As COVID-19 continues to change lives across the globe, many employers are wondering what effects the pandemic will have on industries, jobs and the workforce over the near and long term.
The severity of these impacts will depend on the duration of the pandemic and the effectiveness of the solutions and government actions taken to handle the crisis. Initial data already indicates which industries are being impacted most and how the pandemic is set to potentially alter the labor landscape over the long term. Corporations should be mindful of these impacts and thoughtful about how the shifting labor landscape informs their short- and long-term location strategies.
For many companies, the pandemic has triggered a fundamental shift in perspective from growth centric to a holding pattern as employers navigate uncertain waters. Although there is a lack of clarity on how long this shift will last, the initial market disruption has been significant, and its breadth is increasing. This economic disruption caused by the pandemic is offering a unique environment in that much of the economic disruption has been the result of self-imposed measures. This calls into question the duration and depth of the economic fallout. While some economists expect the recovery to be strong and fast, it is likely that the unique challenges of COVID-19 will contribute to an uncertainty in the near-term. As a result, many companies are rethinking their past approach to location strategies and will revise them going forward.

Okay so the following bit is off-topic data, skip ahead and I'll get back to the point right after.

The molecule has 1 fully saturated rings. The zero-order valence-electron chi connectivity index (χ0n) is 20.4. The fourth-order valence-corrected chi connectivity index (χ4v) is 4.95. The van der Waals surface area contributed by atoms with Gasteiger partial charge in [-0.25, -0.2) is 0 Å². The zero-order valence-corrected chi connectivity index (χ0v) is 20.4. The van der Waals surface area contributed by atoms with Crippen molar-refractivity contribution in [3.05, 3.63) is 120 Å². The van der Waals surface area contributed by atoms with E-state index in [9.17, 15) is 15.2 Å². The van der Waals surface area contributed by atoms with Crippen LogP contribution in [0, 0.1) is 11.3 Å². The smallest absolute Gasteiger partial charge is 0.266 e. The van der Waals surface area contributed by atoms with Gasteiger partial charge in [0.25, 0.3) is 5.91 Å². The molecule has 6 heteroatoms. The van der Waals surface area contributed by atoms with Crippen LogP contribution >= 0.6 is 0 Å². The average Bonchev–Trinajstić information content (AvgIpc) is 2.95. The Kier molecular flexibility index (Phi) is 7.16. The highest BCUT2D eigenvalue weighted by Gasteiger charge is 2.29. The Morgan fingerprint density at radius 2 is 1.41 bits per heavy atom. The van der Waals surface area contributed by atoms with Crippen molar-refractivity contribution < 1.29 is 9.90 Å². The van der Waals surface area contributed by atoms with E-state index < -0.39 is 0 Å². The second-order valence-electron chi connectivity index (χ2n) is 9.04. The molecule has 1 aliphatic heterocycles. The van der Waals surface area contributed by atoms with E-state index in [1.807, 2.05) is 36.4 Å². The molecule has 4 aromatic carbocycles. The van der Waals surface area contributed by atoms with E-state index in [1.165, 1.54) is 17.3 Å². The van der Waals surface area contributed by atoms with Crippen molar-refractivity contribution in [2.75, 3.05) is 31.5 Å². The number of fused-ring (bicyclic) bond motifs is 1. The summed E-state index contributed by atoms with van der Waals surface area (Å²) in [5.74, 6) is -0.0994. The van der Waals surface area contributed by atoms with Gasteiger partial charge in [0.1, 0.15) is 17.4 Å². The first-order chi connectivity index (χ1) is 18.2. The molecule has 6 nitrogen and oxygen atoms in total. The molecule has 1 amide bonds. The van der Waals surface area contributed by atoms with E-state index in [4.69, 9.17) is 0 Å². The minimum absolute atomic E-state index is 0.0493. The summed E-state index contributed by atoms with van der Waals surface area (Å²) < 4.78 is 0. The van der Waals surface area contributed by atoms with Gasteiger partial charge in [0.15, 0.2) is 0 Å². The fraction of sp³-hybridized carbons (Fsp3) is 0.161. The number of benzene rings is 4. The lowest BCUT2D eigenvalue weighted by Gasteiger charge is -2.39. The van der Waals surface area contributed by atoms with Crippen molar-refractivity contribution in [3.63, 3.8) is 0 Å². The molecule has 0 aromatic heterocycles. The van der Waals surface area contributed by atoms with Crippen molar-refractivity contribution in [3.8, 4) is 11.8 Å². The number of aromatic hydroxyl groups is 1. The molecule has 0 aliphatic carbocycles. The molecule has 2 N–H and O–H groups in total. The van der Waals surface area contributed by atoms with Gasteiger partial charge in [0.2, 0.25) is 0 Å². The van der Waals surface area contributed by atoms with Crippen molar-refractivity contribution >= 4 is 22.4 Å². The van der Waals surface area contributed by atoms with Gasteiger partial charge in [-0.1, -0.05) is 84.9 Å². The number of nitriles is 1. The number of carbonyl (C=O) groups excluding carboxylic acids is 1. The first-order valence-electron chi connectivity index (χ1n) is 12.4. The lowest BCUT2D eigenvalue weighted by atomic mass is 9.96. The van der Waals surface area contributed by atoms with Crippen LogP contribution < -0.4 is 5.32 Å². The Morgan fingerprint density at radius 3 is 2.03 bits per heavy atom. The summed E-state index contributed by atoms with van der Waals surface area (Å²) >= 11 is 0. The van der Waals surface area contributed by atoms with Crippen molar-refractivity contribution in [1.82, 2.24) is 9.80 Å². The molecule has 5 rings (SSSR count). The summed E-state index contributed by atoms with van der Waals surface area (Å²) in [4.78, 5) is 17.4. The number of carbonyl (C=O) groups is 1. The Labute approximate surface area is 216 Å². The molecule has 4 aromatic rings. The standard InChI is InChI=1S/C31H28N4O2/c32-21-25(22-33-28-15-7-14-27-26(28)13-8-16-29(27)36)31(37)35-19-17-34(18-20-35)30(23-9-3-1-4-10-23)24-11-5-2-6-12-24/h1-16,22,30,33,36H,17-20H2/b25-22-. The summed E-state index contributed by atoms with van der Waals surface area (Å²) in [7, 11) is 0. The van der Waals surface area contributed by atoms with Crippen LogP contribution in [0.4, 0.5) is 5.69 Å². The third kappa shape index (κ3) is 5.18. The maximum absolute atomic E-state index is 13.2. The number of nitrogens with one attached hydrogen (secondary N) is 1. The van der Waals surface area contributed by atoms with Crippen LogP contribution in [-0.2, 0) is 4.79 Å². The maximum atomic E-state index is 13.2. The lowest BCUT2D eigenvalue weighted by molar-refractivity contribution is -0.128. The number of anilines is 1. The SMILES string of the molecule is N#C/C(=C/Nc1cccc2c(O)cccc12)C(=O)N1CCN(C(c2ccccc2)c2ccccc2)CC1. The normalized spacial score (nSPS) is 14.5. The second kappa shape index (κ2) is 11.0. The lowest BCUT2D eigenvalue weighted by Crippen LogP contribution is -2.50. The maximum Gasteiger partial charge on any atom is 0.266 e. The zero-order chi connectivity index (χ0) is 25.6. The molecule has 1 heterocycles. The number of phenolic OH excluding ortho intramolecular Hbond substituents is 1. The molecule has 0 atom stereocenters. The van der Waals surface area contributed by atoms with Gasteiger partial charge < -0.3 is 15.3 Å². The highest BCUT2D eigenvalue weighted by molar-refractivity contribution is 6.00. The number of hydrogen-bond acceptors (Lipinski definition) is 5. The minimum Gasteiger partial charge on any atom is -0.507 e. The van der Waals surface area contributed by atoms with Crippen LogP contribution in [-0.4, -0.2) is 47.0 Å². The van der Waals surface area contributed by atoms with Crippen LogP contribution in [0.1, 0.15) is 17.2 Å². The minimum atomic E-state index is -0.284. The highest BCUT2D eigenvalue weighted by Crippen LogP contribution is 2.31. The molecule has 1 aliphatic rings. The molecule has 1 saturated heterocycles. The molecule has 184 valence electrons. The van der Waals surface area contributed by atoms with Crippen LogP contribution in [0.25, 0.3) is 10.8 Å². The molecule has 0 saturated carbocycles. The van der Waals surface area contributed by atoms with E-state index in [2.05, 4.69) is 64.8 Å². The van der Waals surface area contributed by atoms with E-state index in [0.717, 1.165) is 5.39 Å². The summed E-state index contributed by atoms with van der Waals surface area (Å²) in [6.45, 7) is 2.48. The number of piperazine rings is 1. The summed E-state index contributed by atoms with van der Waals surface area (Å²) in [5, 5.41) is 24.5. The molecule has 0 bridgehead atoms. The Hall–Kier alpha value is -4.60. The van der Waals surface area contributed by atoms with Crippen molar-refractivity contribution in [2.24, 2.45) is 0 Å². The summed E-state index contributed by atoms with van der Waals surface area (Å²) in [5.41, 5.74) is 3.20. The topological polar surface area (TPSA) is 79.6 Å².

Labor Analytics’ first discussion of the changing landscape in the workforce focused on the impact of COVID-19 and how that might affect labor markets across the U.S. The pandemic is likely not only to dramatically change labor environments, but also change how employers and occupiers evaluate their existing locations and future footprints, placing a greater focus on business continuity and operational risks.
In this paper, CBRE Labor Analytics looks at these key operational risk areas and how they may influence workforce and location considerations going forward.
BUSINESS CONTINUITY AND OPERATIONAL RISK
One of the fundamental differences between the Great Recession and the impact of COVID-19 is the operational and workforce risk brought on by infectious diseases. This key difference puts a priority on the welfare of the employee and the continuity of the business. New questions are being asked about safety policies, cleaning protocols and densification. In these early days, many of these questions are focused on the workspace. However, as businesses determine the safest methods for getting employees back to the office, focus will naturally shift to the workplace. In a growing number of cases, the workplace may be an employee’s home. However, it is expected that, over time, many workers will gravitate back to the office in some form or fashion.
The unique risks brought about by a pandemic create an entirely new set of location criteria and considerations, including: